Although third-party candidates were excluded from the three televised national debates, Cobb, Badnarik, and Constitution Party candidate Michael Peroutka appeared in a lengthy segment on the PBS program NOW With Bill Moyers. C-Span also televised a Cobb/Badnarik debate.
Nader made the rounds of Sunday morning political programs and late-night talk shows, but his anti-corporate, anti-war message was drowned out by the Democrats' cries that Nader could spoil the election by skimming off liberal votes, as many consider he did in 2000.
"The civil libertarians were silent when we couldn't get ballot access, Zeese said. "I think that's pretty disgusting; it undermines their credibility."
Yet, the fracas over Nader's candidacy enabled the Greens to shake its spoiler image. "The next four years are golden for the Greens because the spoiler thing is not over us," said Cook. "That caused external and internal problems."
However, the Greens continued to battle division within the party as former Green Peter Camejo joined the Nader ticket as the vice-presidential candidate. "That emphasized our inability to know which direction to go in," Cook said. "Personally I would have no problem with a reconciliation with the Nader people. But I supported David and I wanted to see the Green party establish its independence from Nader."
In retrospect, Cook said he regrets that the Greens didn't promote interstate vote trading, like they did in 2000. Over the Internet, voters in decidedly "red" or "blue" states where the electoral college was a foregone conclusion cast their ballots for Nader so their swing state counterparts could vote for Gore.
This year, Cook said, "People were so frightened by the specter of Dubya they immediately threw down any possibility of a Green vote and went to Kerry."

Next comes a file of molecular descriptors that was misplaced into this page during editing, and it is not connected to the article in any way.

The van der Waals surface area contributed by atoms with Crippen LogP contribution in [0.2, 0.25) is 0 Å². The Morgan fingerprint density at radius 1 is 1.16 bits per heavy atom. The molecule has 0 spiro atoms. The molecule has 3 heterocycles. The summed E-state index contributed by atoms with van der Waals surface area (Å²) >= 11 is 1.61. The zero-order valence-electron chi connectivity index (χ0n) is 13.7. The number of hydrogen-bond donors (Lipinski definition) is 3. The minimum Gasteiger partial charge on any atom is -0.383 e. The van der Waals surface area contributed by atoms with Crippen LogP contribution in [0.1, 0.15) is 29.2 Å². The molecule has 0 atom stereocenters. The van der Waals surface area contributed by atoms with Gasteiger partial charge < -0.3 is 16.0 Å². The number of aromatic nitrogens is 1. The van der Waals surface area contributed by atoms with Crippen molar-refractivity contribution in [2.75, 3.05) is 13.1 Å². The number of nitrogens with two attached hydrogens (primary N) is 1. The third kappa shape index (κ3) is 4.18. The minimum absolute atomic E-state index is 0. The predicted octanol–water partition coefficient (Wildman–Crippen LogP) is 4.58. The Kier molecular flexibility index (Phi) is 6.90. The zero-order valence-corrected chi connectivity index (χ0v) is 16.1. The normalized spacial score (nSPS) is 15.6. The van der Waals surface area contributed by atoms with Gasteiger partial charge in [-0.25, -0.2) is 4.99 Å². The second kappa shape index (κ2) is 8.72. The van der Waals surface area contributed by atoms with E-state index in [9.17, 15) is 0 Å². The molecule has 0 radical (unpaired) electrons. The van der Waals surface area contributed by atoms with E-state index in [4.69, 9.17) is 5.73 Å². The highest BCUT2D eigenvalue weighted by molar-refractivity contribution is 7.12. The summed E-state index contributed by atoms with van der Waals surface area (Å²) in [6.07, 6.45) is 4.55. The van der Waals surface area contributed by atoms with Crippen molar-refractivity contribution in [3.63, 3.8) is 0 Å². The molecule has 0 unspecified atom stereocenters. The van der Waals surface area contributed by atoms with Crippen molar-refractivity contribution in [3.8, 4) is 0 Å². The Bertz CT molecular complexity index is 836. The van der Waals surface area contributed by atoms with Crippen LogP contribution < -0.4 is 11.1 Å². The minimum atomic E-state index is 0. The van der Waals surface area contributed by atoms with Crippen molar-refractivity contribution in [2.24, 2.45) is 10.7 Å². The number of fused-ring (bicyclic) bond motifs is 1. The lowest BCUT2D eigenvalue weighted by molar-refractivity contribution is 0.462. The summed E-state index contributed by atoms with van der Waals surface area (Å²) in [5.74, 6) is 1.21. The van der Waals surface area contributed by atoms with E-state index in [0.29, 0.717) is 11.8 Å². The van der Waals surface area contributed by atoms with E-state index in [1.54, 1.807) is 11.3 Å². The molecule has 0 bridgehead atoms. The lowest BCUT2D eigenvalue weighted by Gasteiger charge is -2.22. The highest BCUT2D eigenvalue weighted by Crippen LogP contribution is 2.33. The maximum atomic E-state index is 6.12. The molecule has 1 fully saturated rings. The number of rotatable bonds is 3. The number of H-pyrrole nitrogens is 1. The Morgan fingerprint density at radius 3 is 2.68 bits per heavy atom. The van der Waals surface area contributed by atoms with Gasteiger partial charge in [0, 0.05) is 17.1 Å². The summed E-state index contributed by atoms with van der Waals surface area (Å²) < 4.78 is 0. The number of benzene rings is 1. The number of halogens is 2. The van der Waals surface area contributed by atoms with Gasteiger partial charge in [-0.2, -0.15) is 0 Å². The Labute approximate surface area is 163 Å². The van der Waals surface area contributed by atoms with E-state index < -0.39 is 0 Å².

Over the next four years, Greens will continue to work on winning local and especially state elections, in which getting 5 percent of the vote in a race gives the party instant ballot access. Cook said party members will also look into election fraud and integrity issues, as well as instant runoff voting, which allows voters to rank their candidate preferences.
Moderate Republicans and traditional conservatives - fiscally frugal, but socially more progressive - could be a source of new Libertarian Party members. "We need to be more open to moderate viewpoints," Overstreet acknowledged. "We need to work on broadening the appeal."
As for Nader, it is unknown whether he will try again and, if so, claim a party affiliation instead of running as an independent.
"Third parties have been the key to so many issues: the abolition of slavery, Social Security," said Zeese. "We need different voices. The two parties are melding more and more together." •
How third-parties fared in state and local elections
Compared to major parties
Source: Texas Secretary of State, Elections Division
By Lisa Sorg